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Southport Reporter®

Edition No. 189

Date:- 26 February 2005

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NEW research from AXA Insurance reveals that the majority of commercial insurance brokers believe that their SME clients are under-insured. Around half believe that their SME clients do not have enough insurance for their working premises and 55% claim that they need more cover for their motor fleets. Some 56% of commercial brokers interviewed felt that their clients were under-insured with regards to protecting themselves against any loss of income that might occur as a result of a disaster striking such as a fire or theft of stock on a large scale.

20% of brokers felt that SMEs needed to increase cover for their premises by between 11% and 20% and 1 in 4 said that they needed to increase their insurance for loss of income by the same level.

Colin Calder, head of broker development, AXA Insurance said:- "Unfortunately very few small to medium sized businesses review their risk management programmes and in some cases, they don't even have any. This means they may not be aware of the many risks that they face or the chances of these happening. This can result in a huge problem of under-insurance which helps explain why so many businesses never recover from disasters."

With regards to under-insurance on a sector basis, AXA's research revealed 41% of brokers feel retailers faced the biggest problem. This was followed by 32% who chose manufacturing and 27% who said wholesale.

In terms of why so many SMEs are underinsured, brokers identified the following factors:- 

Reluctance to pay premium for correct level of insurance 85% 
Lack of understanding about real cost of assets 81% 
Lack of understanding of insurance 77% 
Poor risk management practices 57% 
Poor advice from advisers 52% 

AXA provides a range of insurance and risk management services to employers and it has recently developed a free guide to help them reduce the level of risk they are exposed to. The Business 4 Tomorrow guide can be requested on CD or by downloading from AXA's small business website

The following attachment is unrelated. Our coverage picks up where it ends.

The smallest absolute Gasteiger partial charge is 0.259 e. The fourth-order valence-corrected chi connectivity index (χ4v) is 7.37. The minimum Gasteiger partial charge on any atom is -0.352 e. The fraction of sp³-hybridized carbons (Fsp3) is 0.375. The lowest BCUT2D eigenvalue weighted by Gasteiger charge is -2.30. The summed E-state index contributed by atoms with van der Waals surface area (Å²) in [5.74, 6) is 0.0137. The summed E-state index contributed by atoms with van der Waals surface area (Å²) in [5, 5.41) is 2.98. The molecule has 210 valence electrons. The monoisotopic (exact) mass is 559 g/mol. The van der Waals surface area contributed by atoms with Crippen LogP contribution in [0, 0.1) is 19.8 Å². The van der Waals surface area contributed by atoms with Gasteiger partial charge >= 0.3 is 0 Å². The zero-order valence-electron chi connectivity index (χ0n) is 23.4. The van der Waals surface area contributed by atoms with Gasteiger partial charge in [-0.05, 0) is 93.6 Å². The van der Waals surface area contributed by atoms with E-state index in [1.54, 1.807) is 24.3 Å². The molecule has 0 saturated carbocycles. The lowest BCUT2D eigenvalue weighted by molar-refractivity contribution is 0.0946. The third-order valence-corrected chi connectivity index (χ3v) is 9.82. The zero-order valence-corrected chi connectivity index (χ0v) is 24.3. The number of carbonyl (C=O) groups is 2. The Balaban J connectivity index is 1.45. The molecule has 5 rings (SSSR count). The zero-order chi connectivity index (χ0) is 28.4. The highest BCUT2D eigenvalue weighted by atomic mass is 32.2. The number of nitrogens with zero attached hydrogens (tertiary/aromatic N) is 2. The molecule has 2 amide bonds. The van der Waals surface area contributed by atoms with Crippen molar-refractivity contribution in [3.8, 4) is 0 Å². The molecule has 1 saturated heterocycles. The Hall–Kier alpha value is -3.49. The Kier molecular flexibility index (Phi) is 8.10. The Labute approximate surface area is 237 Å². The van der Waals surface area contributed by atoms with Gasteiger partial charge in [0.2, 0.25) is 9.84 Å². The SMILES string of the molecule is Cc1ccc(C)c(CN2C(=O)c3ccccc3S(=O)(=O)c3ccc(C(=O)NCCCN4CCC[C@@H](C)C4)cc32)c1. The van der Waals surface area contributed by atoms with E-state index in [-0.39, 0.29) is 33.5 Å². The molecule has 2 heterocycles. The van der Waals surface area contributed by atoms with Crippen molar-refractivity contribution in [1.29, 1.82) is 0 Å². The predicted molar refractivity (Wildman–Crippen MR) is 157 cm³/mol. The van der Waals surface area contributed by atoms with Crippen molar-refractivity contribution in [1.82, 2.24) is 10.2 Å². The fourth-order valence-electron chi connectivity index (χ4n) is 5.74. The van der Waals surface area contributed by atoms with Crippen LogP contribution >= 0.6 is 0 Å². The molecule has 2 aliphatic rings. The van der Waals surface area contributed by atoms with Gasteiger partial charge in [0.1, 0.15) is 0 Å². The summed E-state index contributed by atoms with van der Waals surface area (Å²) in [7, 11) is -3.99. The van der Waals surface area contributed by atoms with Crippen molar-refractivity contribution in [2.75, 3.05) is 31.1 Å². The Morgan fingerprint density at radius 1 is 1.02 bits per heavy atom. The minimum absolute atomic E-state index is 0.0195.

Tots learn lingo the Liverpool way

TALENTED toddlers will show off their Spanish skills in front of an international audience this week.

Youngsters, as young as 3, will be reciting nursery rhymes and singing songs in Spanish at St Austin's Catholic Primary School which is a Centre of Excellence for teaching languages.

It is all part of Liverpool's award winning modern foreign languages initiative, and is attracting global attention thanks to a British Council seminar being held in the city this week. Education experts from all over the world are travelling to Liverpool to learn more about the scheme. 

The 32 delegates will spend the next couple of days visiting primary schools, watching foreign language lessons and seeing for themselves why the initiative has been so successful. 

Councillor Mike Storey, Leader of Liverpool City Council, said:- "This is a great scheme that gives children as young as three the chance to learn a foreign language. The younger they start learning to speak Spanish, French or German, the quicker they pick it up. This will give them a flying start to becoming fluent in a European language later on in life. It's wonderful that we have visitors from around the world coming to this city to study the work we are doing. It is a real credit to the high standards of education in this city." 

Primary schools in Liverpool were the first in the UK to teach French, Spanish or German. Ten schools are Centres of Excellence, where pupils learn a specialist language from the age 3 to 11.

Executive Director for Education and Lifelong Learning, Colin Hilton, said:- "Our Centres of Excellence are at the cutting edge of learning foreign languages. Thousands of youngsters will become bi-lingual. There is a big demand these days for workers with language skills and a more skilled workforce will surely help the regeneration of the city."

All the delegates who have travelled from countries such as Kenya, Poland, Spain and Chile will enjoy a civic reception at Liverpool Town Hall this week.

The primary modern foreign languages initiative began in 2001. The DfES named it a 'Good Practice Project' and it was the winner of the Local Government Chronicle Innovation of the Year award.

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